It’s Alive!: A Review of Frankenstein


4 pumpkins out of 5

Savanna Whitten


The 1931 movie Frankenstein, directed by James Whale, is a timeless movie with a familiar storyline.  A man who is obsessed with his work in crazy experiments builds a monster with his own hands and the monster then wreaks havoc on everything in its path.  This story then branched off into seven different sequels in the years following the original release.  The warnings at the beginning of the movie forewarn viewers that the movie before them will thrill, shock and horrify them, and while this film managed to do all three upon viewing, there were several elements that did not quite fit into the overall picture.

The movie begins with Dr. Henry Frankenstein (Colin Clive) and his assistant, Fritz (Dwight Frye) on a quest to find a viable brain for their latest project.  Their journey steers them to a college lecture given by Dr. Waldman (Edward Van Sloan) where he is showcasing two brains, a normal brain and an abnormal brain.  After the class, Fritz is sent to retrieve the normal brain, but when the jar shatters into pieces during transportation, compromising the brain and the whole experiment, he decides to take the abnormal brain back to Frankenstein instead.  Once the doctor is about to put the finishing touches on the creature, his fiancée Elizabeth (Mae Clarke) and her entourage arrive to bring Henry home.  To prove that his experiments have some validity and prove his sanity to the audience before him, he decides to activate his experiment with a strike of lightning from an approaching storm.  As the group sits before the doctor stunned, the creature (Boris Karloff) stumbles awake.  While Frankenstein believes that he has proved his point, the Baron (Frederick Kerr) plans to forcibly bring his son home so he and Elizabeth can finally be married.  At this point in the movie, the monster begins its march of terror, starting out with one of his own creators. Dr. Waldman is adamant that Frankenstein kill his experiment, but he is reluctant to do so.  However, after passing out in front of his family, Henry finally agrees to return home.  Dr. Waldman then volunteers to stay behind and terminate the experiment.  Once Henry is back at home and the wedding is set to start, the monster is shown to have escaped the tower after awakening during experimental tests that Waldman was performing.  He then marches away from the tower and continues his march toward town, where no one is safe from the wrath of the creature.

The movie has sections that are fantastic.  The direction by James Whale and the editing by Clarence Kolster, despite the technology available in 1931, were executed very well.  The diverse cast of character do a fairly decent job with their roles.  Boris Karloff is a very convincing monster, and the portrayal of Mae Clarke as the loving and worried fiancée tugs at the heartstrings of viewers.  Another positive point of the movie was the cinematography and art direction, done by Arthur Edeson and Charles D. Hall respectively.  Based on the way that the film transitioned smoothly from moment to moment, it is clear that the two worked together closely to ensure the best possible version of the film was made.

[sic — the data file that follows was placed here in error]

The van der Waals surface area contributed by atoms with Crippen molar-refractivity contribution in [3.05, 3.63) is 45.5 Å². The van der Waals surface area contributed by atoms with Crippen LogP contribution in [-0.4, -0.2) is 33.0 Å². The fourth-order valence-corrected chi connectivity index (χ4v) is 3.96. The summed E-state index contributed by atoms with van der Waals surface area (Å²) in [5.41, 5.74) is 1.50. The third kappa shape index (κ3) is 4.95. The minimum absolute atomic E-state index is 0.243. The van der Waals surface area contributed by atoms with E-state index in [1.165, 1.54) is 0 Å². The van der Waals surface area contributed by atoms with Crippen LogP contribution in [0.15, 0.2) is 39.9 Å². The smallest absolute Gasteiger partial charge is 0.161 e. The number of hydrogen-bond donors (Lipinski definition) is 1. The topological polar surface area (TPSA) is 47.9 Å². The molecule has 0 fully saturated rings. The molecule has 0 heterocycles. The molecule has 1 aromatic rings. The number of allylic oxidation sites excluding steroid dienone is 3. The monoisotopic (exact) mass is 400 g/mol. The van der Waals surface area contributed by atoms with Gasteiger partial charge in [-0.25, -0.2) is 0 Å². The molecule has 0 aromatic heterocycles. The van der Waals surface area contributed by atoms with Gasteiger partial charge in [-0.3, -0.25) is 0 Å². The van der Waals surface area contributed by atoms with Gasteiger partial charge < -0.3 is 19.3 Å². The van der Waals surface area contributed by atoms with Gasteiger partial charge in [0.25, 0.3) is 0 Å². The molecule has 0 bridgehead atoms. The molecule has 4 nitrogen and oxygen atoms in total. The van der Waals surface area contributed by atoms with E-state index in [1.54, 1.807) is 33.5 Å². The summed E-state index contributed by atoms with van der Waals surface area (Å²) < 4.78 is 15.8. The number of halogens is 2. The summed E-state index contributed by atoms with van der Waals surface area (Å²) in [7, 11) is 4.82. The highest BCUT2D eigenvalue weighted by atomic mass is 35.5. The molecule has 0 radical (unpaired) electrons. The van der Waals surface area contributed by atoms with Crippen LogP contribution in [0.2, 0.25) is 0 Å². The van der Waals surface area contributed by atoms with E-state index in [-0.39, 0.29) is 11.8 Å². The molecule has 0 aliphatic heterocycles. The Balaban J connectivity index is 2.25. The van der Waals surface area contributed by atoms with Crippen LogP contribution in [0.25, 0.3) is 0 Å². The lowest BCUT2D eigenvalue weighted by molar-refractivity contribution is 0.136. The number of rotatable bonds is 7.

Although the film is based on Mary Shelley’s iconic novel, there are several notable changes that screenwriters Francis Edward Faragoh and Garrett Fort made in their onscreen adaptation.  Among the most notable are the switching of Henry Frankenstein and Victor Moritz’s names and the intellect of the monster in the film compared to the intellect of the monster in the novel.  The ending of the movie felt very abrupt and disappointing.  There could have been a better resolution with a more complete ending.  In my opinion, it left more questions unanswered than it answered.

Edward Van Sloan’s warnings in the beginning of the movie did not go unfulfilled.  The storyline and the events that unfolded throughout the movie caused me to feel thrilled, shocked, and horrified.  However, the fact that the ending did not fully resolve the story caused a bit of concern for me, which is why I gave Frankenstein four pumpkins out of five.  This movie is a great family flick, but if you are looking for an incredibly scary movie for this fall, this is not your movie.


Leave a Reply

Fill in your details below or click an icon to log in: Logo

You are commenting using your account. Log Out /  Change )

Google+ photo

You are commenting using your Google+ account. Log Out /  Change )

Twitter picture

You are commenting using your Twitter account. Log Out /  Change )

Facebook photo

You are commenting using your Facebook account. Log Out /  Change )


Connecting to %s